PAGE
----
We’re giving a £14 billion cash boost to schools across the UK

The Prime Minister has announced that we are investing an extra £14 billion in schools.

This cash boost means that every secondary school will receive a minimum of £5,000 per pupil next year. And every primary school will get a minimum of £4,000 per pupil from 2021-22.

The investment will help to give all young people the same opportunities to succeed – regardless of where they grow up or go to school. And it will bring the schools budget to £52.2bn in 2023.

Read on below to find out more about how our extra school funding will affect you.

 

School Funding will rise by £14 billion

Pupils writing on notepad after receiving school funding

Our school funding boost will add £14 billion to schools’ budgets, so we can give more opportunities and support to pupils across the country. This government will work to give every child the best possible start in life.

The investment is going into both primary and secondary schools. And we are following the National Funding Formula, which means that more money will go to schools and areas that have been historically underfunded.

The Prime Minister has also pledged to meet the £4.5 billion requirement for teachers’ pensions from outside of the education budget. So every penny of the extra £14 billion will go straight to schools – delivering the best educational outcomes for our children.

 

Additional school funding for children with special educational needs

"We owe it to the next generation to ensure our education system is world class, and that nothing stands in the way of our young people having the best choices in life, whatever course they take."

Part of our school funding will also go towards children with special educational needs and disabilities (SEND). We will also provide £700 million extra for children with SEND, so that every pupil can access the education that is right for them. And nobody is held back from achieving their potential.

The extra funding will be delivered by 2020/2021.

Our schools policy has seen more children get a better education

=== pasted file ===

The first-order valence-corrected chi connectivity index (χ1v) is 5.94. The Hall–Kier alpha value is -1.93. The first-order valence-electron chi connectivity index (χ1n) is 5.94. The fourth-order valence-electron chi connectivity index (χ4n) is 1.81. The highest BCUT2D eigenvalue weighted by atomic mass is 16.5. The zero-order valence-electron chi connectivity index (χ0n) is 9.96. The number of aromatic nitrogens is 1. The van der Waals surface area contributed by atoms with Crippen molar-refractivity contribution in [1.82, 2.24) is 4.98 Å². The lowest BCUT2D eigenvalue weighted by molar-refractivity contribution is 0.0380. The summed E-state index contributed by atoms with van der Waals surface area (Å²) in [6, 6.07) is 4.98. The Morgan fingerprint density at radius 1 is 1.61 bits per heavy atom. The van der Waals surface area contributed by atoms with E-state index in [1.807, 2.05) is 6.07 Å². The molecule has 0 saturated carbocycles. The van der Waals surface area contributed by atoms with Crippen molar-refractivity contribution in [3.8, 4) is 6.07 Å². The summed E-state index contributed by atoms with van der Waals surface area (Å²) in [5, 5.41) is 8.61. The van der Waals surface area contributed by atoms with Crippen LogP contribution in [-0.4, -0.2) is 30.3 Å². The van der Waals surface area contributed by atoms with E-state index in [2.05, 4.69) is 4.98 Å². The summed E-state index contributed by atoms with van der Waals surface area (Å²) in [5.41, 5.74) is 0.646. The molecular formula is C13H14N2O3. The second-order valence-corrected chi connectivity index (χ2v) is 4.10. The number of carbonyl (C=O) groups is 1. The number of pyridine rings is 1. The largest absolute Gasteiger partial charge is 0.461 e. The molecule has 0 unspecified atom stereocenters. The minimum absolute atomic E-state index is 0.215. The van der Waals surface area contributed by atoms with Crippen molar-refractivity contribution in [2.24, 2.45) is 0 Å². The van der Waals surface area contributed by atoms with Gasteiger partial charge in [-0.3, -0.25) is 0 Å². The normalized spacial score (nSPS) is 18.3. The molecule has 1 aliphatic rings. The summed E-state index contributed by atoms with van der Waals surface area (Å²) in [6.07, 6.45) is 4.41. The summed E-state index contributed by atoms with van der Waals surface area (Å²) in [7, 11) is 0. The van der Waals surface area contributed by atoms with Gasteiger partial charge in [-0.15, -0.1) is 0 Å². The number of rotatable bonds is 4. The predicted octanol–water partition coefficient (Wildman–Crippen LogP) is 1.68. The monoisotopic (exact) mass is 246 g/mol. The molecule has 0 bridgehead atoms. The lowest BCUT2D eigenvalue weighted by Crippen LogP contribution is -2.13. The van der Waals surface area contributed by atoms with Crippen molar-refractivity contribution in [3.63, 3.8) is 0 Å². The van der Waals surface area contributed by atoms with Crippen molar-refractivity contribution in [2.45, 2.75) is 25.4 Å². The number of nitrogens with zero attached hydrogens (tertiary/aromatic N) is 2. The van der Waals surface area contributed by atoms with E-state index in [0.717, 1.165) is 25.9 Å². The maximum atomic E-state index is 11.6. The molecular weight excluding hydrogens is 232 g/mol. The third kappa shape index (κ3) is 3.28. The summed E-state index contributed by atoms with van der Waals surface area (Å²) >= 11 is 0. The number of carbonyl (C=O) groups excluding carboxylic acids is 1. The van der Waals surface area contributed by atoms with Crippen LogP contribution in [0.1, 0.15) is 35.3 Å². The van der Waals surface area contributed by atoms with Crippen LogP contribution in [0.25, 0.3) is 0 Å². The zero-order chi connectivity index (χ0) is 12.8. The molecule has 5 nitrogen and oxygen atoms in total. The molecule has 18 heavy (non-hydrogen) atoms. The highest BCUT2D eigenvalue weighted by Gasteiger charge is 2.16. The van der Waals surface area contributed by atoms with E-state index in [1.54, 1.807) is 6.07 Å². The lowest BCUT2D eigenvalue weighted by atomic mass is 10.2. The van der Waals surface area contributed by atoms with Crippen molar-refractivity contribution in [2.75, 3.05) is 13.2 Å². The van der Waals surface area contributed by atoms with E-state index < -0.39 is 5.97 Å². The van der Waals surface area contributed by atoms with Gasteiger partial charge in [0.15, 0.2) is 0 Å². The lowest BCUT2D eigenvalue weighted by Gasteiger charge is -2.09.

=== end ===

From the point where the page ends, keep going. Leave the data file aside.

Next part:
Boris Johnson speaking to children about schools funding

Since 2010, there has been a dramatic improvement in children’s reading ability. England has risen to joint eighth place in the 2016 Progress in International Reading Literacy Study. This is up from joint tenth in 2011 and the historic low of 19th under Labour.

Education Secretary Gavin Williamson said: ‘We owe it to the next generation to ensure our education system is world class, and that nothing stands in the way of our young people having the best choices in life, whatever course they take.

‘This £14 billion funding increase – the largest cash boost in a generation – means our schools can continue to raise standards and build an education system that boosts productivity, improves social mobility and equips children with the skills and knowledge they need to succeed in the bright future that lies ahead.’

Because of the hard work of the British people to put our finances in order, we can now provide more school funding. Only the Conservatives will keep our economy strong to fund our schools.

 

Labour education policy risks the better education our children deserve

Under Labour, we plummeted down the international league tables for school performance. Between 2000 and 2009, England fell from seventh to 25th in reading, eighth to 28th in maths, and fourth to 16th in science in the PISA league tables.

If Jeremy Corbyn got into Downing Street, this would happen all over again – taking us back to square one. We can’t let that happen. Sign up for updates on our progress below.